Before I begin telling you how to replace nightshades, I wanted to wish a Happy Diwali to everyone who celebrates it! To everyone who doesn't celebrate it: you can use it as an excuse to eat a lot of sweets today ;)
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Now, onto the nightshades!
I am allergic to nightshades. If you remember from this blog's first few posts, edible nightshades include tomatoes, potatoes, eggplant, peppers, and goji berries. Although most varieties of nightshades were unheard of in Europe and Asia before Columbus landed in the Americas, over the next few centuries they became common ingredients in almost every world cuisine (with the exception of goji berries, which are really only ever in trail mixes and in raw-food desserts).
I have been eating nightshade-free since 2007, and I quickly discovered that those of us who can't eat nightshades have to make a lot of substitutions if we want to enjoy foods we once loved. South American, Indian, Italian, and even traditional North American cuisine feature nightshades heavily, so if you want to recreate your favorite dishes, you have to find substitutions. Each Friday in November, I will help you with that, one nightshade vegetable at a time.
First, some information about nightshade allergies and intolerances:
Nightshade allergies and intolerances can manifest in the way all food allergies and intolerances do, with symptoms ranging from indigestion to anaphylactic shock. Because inflammation is a common side effect of eating nightshades, eczema-like rashes and joint pain are two common symptoms of nightshade intolerances. In fact, nightshades may be able to cause inflammation in the bodies of people who aren't even intolerant of them, and many arthritic and osteoarthritic people receive advice from doctors to cut back on nightshades to ease their joint pain.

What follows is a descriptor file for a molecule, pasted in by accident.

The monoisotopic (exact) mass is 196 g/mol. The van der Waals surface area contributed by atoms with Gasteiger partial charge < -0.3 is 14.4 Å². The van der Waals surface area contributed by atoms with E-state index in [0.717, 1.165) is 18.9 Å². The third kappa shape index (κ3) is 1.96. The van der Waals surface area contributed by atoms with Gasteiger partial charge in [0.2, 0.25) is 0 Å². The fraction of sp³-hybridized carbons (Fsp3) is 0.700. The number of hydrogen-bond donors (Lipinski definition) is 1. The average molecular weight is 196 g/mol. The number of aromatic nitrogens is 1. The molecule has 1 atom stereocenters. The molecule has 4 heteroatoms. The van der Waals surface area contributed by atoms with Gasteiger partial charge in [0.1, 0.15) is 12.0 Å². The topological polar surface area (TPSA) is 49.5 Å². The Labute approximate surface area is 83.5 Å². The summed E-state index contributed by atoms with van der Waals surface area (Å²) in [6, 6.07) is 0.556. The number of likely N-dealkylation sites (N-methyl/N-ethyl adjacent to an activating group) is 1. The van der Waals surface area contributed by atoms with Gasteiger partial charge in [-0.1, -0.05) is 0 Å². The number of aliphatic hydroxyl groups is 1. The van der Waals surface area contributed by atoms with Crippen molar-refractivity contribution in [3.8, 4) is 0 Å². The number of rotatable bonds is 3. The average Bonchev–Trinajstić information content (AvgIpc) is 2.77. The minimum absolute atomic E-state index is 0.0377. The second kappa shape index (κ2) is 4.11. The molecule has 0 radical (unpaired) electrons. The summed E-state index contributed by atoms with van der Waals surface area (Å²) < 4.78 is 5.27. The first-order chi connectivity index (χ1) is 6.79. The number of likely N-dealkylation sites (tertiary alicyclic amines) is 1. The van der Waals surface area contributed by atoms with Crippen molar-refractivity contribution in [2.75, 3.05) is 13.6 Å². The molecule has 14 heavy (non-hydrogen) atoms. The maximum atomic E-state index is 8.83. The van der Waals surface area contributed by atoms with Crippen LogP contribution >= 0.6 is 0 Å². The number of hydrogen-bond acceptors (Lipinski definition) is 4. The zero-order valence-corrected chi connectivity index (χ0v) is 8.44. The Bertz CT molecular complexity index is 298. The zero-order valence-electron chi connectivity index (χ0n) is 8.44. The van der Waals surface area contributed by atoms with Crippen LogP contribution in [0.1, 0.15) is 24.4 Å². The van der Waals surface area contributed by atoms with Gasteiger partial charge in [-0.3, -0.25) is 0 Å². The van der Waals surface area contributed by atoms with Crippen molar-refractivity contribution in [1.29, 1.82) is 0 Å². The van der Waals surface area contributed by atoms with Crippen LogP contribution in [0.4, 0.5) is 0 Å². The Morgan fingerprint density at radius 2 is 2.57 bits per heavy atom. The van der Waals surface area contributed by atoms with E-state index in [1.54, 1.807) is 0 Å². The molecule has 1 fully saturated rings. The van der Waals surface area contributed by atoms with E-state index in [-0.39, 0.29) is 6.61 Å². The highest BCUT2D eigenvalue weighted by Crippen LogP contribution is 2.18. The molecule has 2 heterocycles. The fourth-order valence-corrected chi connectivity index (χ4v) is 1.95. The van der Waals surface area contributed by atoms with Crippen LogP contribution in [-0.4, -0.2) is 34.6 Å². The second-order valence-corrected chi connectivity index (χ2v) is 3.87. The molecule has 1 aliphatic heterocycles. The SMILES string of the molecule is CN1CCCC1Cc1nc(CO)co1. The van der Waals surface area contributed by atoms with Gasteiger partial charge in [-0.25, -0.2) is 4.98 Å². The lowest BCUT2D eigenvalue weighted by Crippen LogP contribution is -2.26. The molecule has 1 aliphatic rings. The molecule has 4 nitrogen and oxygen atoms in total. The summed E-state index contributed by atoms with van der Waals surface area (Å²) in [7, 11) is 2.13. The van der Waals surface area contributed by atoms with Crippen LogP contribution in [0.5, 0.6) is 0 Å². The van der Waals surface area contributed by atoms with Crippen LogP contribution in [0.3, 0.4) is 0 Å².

Tobacco, deadly nightshade (belladonna), mandrake, datura, and morning glories are among the most famous toxic nightshades, but actually, all nightshades contain toxins called alkaloids. Most people have the ability to break down the small amounts of alkaloids, but people who have nightshade intolerances are usually unable to digest them, and it makes us ill.
Although there's no reason not to eat nightshades if you're not intolerant or if you're not trying to east joint pain, certain diets, including macrobiotic diets, the candida diet, and even certain levels of ayurvedic diets, restrict or even forbid the consumption of nightshades for various reasons. So maybe this and the future installments of my substitution guide will come in handy for a number of eaters.
Eggplant is one of the few nightshades that are really easy to replace, in part because it doesn't have a particularly strong flavor, and it doesn't do anything particularly amazing when you cook it down. For the most part, if you want to substitute eggplant in a recipe, your bext friend is going to be ZUCCHINI.
Zucchini behaves in much the same way as eggplant in most recipes, although it cooks faster. You can use zucchini in dishes like eggplant parmesan or stuffed eggplant, and even in recipes where the eggplant is supposed to reduce to mush; simply mash the zucchini with the back of your spoon as it cooks down. It also works in stews, lasagnas, grilled vegetable medleys/sandwiches, etc. Just remember, again, that it cooks faster than eggplant: reduce the cooking time by ten minutes in general, and then if it's not done, continue cooking, but check often. (Zucchini is a little more watery than eggplant, and overcooking it can result in mushiness. If you're going for mushiness, no problem.)
The older a zucchini is, the bigger its seeds are. If you don't want seeds in your dish (which is really more of an aesthetic issues than one of taste or texture), and you have a large or possibly not-very-fresh zucchini, you might want to scoop out the seeds before chopping it up and adding it to your dish. You can do so by cutting the zucchini lengthwise, then scooping out the seeds so with a spoon.
The only Eggplant dish I haven't tried zucchini for is Baba Ganoush. If any of you try it, let me know--but really, I find it hard to miss Baba Ganoush when hummus is so delicious and is always available wherever you find Baba Ganoush.
To replace eggplant in stews, you can mix it up and also try root vegetables like turnips, rutabagas, radishes, and celeriac, or try some non-sweet winter squash.